With all that said, though, the NFL’s richer and deeper history of PED use should invite more outrage. Let’s be frank: while we’re not certain to what extent steroid use affects a player’s ability to play baseball, we do know that it makes a much better football player. Football, of course, is a sport that relies on size and raw strength to a much greater extent than does baseball. To gaze upon your average NFL player and see nothing but the work of genetic good fortune and hard work requires a level of credulity that should elude you.
Moreover, that the cycling of anabolic steroids leads to bigger and stronger football players and, hence, to on-field violence of an increasing scale should concern those who worry about the future of football and those who play it. The NFL tests for PEDs, yes, but when those tests turn up positive, it’s back-page stuff. In 2006, Shawne Merriman made the Pro Bowl after testing positive for steroids. In 2010, Brian Cushing won a re-vote for AP Defensive Rookie of the Year despite having tested positive for banned substances. And so on.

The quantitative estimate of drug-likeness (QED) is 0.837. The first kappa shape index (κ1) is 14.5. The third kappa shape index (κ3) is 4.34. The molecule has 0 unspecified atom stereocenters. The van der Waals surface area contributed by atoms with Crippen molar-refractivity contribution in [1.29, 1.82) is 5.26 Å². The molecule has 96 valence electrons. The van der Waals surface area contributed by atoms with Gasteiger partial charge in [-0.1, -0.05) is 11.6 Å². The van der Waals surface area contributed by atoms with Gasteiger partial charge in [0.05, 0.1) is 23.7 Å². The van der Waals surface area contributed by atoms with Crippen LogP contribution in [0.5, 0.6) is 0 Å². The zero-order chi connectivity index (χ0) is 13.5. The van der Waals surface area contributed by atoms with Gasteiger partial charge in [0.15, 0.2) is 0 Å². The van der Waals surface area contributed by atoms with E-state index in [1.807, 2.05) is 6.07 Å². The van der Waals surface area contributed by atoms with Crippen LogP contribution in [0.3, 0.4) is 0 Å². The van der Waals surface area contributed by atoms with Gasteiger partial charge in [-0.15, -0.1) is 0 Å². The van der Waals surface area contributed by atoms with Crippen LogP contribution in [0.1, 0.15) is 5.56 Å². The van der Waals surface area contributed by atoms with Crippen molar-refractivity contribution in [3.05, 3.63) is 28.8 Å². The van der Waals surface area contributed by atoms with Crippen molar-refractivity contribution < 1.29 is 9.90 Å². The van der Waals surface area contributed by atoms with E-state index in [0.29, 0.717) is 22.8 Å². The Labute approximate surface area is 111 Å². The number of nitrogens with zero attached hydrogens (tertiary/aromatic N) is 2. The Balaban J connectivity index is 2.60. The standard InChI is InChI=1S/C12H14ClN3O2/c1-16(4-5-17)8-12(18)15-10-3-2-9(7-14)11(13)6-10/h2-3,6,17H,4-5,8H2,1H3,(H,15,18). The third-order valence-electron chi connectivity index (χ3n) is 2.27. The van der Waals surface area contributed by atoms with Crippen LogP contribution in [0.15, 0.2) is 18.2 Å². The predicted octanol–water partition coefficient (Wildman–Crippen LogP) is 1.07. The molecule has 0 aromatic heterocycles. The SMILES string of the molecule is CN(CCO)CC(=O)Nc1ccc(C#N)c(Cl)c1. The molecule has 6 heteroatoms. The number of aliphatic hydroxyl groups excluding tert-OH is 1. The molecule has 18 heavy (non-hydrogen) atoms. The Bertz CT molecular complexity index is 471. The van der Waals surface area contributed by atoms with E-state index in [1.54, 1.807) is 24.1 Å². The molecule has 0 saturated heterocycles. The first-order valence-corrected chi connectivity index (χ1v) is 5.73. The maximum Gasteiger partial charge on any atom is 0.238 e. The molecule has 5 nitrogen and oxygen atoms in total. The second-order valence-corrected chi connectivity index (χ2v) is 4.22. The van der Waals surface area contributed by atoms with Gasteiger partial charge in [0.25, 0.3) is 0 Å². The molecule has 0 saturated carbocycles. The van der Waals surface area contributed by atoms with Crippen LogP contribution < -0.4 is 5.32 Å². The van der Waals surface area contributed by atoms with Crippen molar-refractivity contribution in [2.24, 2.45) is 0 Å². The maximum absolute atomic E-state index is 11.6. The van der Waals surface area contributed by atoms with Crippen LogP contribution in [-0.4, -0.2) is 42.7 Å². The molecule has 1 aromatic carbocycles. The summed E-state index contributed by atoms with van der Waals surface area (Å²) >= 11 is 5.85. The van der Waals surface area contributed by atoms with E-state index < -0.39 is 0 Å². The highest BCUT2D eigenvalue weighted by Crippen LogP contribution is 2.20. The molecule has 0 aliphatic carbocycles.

Still and yet, it’s baseball players who are subjected to public floggings far more often. That’s fine, as it goes, but it’s curious that such unequal treatment persists despite what we know about steroid use in football. Put simply, steroids in football almost certainly have a greater effect on competitive integrity than they do in baseball, they’ve been around longer in football, and they help make it a far more dangerous game.
So why don’t we care?
Posted: August 23, 2012 at 03:23 PM | 66 comment(s)
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